Jan 2, 2020
DFS issues guidance on new limo coverage limits
The New York Department of Financial Services issued a circular letter late last month providing clarification on a new law that took effect on Jan. 1, 2020, which increases the coverage requirements for certain for-hire motor vehicles.
The law, Part III of Chapter 59 of the Laws of 2019 and Chapter 408 of the Laws of 2019, amended vehicle and traffic law to require that motor vehicles with a seating capacity of eight or more passengers, engaging in the business of carrying or transporting persons for hire, to carry an insurance policy or bond with a combined single limit (CSL) of at least $1.5 million. The policy would cover bodily injury and death to one or more persons and because of injury to, or destruction of, property in any one accident. Additionally, Insurance Law Section 3420(f) was amended to require that any policy insuring against loss resulting from liability imposed by law for bodily injury or death suffered by any natural person arising out of the ownership, maintenance and use of an altered motor vehicle, commonly referred to as a “stretch limousine,” having a seating capacity of eight or more passengers and used in the business of carrying or transporting passengers for hire, provide supplementary uninsured/underinsured motorists (SUM) insurance for bodily injury in an amount of a CSL of $1.5 million because of bodily injury or death of one or more persons in any one accident.
Under the law, all policies issued, renewed, altered, or modified on or after Jan. 1, 2020, have to carry the new $1.5 million single combined limits. This has led to some in the insurance industry to question what exactly altered or modified means. According to the DFS, “altered or modified” means a change in the policy coverage or underlying risk characteristics that results in a revised policy premium. Examples of an alteration or modification to a policy include the addition or removal of a vehicle, driver, or any coverage under the policy; or a change in the principal garaging of the insured’s vehicle. Purely ministerial changes, such as adjusting the manner or timing of payment, or corrections of typographical errors would not be considered alterations or modifications to the policy within the meaning of the new law.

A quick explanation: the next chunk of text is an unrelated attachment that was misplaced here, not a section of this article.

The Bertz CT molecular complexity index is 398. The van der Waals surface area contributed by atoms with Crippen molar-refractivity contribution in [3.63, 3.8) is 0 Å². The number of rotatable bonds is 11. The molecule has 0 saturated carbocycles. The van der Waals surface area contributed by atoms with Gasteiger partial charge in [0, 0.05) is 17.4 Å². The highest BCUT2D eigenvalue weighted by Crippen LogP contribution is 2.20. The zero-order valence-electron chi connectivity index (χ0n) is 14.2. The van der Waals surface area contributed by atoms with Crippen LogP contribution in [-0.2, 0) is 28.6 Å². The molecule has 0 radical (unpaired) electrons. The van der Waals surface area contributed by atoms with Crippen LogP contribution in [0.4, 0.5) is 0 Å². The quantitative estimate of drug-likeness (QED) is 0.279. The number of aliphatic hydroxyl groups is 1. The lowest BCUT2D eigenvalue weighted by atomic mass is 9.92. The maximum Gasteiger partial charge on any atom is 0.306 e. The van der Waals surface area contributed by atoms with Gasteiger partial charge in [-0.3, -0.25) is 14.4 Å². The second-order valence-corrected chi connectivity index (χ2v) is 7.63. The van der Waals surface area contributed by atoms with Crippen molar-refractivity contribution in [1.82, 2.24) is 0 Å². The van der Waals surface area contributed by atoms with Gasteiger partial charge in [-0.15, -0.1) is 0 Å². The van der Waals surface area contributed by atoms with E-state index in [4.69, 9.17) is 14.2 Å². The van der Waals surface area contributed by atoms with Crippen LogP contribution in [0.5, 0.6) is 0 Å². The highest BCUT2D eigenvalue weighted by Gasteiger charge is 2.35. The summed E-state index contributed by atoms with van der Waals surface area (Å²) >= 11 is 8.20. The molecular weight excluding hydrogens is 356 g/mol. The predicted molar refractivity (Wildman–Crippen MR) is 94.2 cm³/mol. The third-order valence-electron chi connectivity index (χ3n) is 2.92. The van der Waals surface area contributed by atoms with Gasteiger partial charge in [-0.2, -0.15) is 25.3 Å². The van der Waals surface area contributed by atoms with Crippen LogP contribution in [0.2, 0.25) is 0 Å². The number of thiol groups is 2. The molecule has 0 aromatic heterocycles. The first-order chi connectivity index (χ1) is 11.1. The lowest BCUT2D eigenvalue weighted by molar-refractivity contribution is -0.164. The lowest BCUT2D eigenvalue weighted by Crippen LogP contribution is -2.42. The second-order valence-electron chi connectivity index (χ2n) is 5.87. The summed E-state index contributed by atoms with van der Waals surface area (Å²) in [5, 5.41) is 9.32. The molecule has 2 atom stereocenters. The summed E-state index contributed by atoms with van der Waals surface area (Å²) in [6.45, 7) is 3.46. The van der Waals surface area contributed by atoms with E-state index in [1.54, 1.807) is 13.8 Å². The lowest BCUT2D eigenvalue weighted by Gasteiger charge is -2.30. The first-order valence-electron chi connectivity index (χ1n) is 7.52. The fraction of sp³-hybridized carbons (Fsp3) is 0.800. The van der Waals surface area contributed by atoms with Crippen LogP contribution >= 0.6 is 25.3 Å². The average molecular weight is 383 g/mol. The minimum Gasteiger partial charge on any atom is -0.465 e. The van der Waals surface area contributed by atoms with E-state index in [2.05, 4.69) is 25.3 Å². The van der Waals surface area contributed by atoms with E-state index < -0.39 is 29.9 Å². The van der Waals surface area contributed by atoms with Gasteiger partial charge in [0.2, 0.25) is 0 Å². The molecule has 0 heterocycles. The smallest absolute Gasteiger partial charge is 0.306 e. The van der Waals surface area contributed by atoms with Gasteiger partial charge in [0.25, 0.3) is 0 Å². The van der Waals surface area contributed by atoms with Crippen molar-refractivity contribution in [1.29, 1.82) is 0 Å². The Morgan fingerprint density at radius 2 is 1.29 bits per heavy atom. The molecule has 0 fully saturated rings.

To ensure compliance with the new law, the DFS has asked insurers that write for-hire motor vehicles to review their policy forms and amend them as necessary, to comply with the new minimum limits. Insurers who do not currently have filed rates for the new required minimum limits should submit a rate filing for these new minimum limits as soon as possible. Additionally, insurers have been asked to send notices to affected policyholders and insurance producers that explain the statutory amendments to the minimum liability and SUM limits in an effort to minimize confusion and limit consumer inquiries and complaints.
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